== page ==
This is hard. You know we love you. We're big fans and hang out online with you regularly, but the Camaro5 Fest gathering is at a crossroad and you've got to decide what it is going to be. Even with less than ideal weather, the turnout for the fourth iteration of your admirably grassroots event was down by our unscientific gaze at the show field and staging lanes. We didn't run into many people who were there for the first time, either, and while loyalty is wonderful, you need fresh blood – and wheels – through the gate to thrive.
Listen, we love coming out to see the quick cars, like the RPM Transmissions 427-powered and nitrous-fed Camaro and, of course, the American Racing Headers/Farks Supercars Camaro, which ripped off some amazing ETs – including a blazing 8.56. Running at the home of the historic U.S. Nationals, at Lucas Oil Raceway, in Indianapolis, the track prep is excellent and the ETs are low, although its stickiness claimed more than a couple of rear axles. Nevertheless, there seems to be a huge disconnect between the drag racers and the car show participants, hardly any of whom found their way to the stands. If they had, they would have seen some great 8- and 9-second runs.
But here's the thing even with the drag racing: We heard plenty of grumbling about the rules and perhaps more pointedly, the lack thereof. Like, what was the deal with that fourth-gen Firebird race car? It was neither a fifth-generation, nor a Camaro. Just sayin'. There seemed to be trouble keeping the racers engaged, too. There were half a dozen entrants in the V-6 class during Friday's test session, but when it came to Saturday's eliminations, only one rolled into the staging lanes to compete. The announcer kept calling for the others – basically daring anyone to come up and prevent the sole competitor from rolling off unchallenged with the trophy – but no dice.
The autocross portion of the event, too, was interesting, entertaining – especially watching Danny Popp and Detroit Speed and Engineering's Kyle and Stacy Tucker – and a blast to participate in, but besides a few crossover drivers who also ran down the quarter-mile, there was little interaction between those enthusiasts and the others at the track.
To us, it looks like three separate events – car show, drag race and autocross – occurring simultaneously, but without much cohesion or cross-participation by attendees. So, if you don't mind the advice from a friend who's been to more events over the years than there are light bulbs along the Strip in Las Vegas, here are a few thoughts to consider before next year's event, which we understand will be held at Royal Purple Raceway, near Houston:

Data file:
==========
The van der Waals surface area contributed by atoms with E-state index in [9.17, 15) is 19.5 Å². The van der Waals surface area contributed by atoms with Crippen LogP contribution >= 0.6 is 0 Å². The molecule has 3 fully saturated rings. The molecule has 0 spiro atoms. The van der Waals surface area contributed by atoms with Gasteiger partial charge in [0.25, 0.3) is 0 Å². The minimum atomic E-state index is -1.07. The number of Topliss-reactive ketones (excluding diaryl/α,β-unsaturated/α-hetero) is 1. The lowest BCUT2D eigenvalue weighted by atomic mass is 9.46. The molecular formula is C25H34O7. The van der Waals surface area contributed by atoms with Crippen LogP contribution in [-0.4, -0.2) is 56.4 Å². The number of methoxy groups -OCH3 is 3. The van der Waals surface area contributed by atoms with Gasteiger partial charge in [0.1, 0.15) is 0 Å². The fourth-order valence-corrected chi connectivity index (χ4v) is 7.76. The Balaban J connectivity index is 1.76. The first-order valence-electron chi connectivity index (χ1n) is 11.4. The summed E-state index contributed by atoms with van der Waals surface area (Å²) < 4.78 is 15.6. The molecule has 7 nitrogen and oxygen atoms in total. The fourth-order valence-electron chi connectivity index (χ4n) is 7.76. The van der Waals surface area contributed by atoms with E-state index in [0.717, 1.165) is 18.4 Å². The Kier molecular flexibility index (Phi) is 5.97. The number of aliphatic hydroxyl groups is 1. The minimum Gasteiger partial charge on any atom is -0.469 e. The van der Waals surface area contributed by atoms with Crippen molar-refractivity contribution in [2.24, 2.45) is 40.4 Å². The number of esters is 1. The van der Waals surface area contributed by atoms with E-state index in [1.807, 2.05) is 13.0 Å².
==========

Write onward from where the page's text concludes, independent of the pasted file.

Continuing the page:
Hire an experienced event planner and staff. The site's moderators who have volunteered to run the event the last few years have done a tremendous job and they're great guys and gals, but they're not event planners. Spend a few bucks and hire someone who is.
Figure out what you want to do with the drag racing. We're not sure exactly what was going on there and we're pretty sure many would-be participants felt the same.
A car show in the middle of an open parking lot in the summer heat and humidity is not comfortable for very long – and there's basically no cover for the storms that have blown through the track the last couple of years.
Hey, don't get us wrong. It isn't all bad. Not at all. The vendor area is great and we saw plenty of activity there. The folks at Lingenfelter said they were moving some serious merchandise and the guys at ORACLE couldn't have been busier. We were blown away by the support from Chevrolet, too. Beyond their vehicle displays, they brought a small army of engineers and other product experts, giving us mere mortal enthusiasts direct access to the people who developed the cars in the first place. That was great and it was clear those in Detroit don't take customer enthusiasm for granted.
The move to Houston is a good idea, too, although Texas in the summer isn't exactly the cure for heat and humidity. Nevertheless, the change of venue is an excellent way to shake up the participant roster and attract those who couldn't make it to the Midwest. It's a smart move and we hope it pays off.
Believe us, we're not criticizing for the sake of bellyaching. Everybody at the Camaro5 Fest, from the moderators manning the entrance to the owners wiping down their cars, are great people and the feeling of camaraderie at the host hotel in the evenings after the track closes will go down as the stuff of legends – hazy, headache-inducing legend s– but we think you're having a good time without focus or purpose. That won't last forever. Figure out what you want Camaro5 Fest to be, and make it so. We'll be back, but we'll be watching closely. Good luck!
Your pal always,
GM High-Tech Performance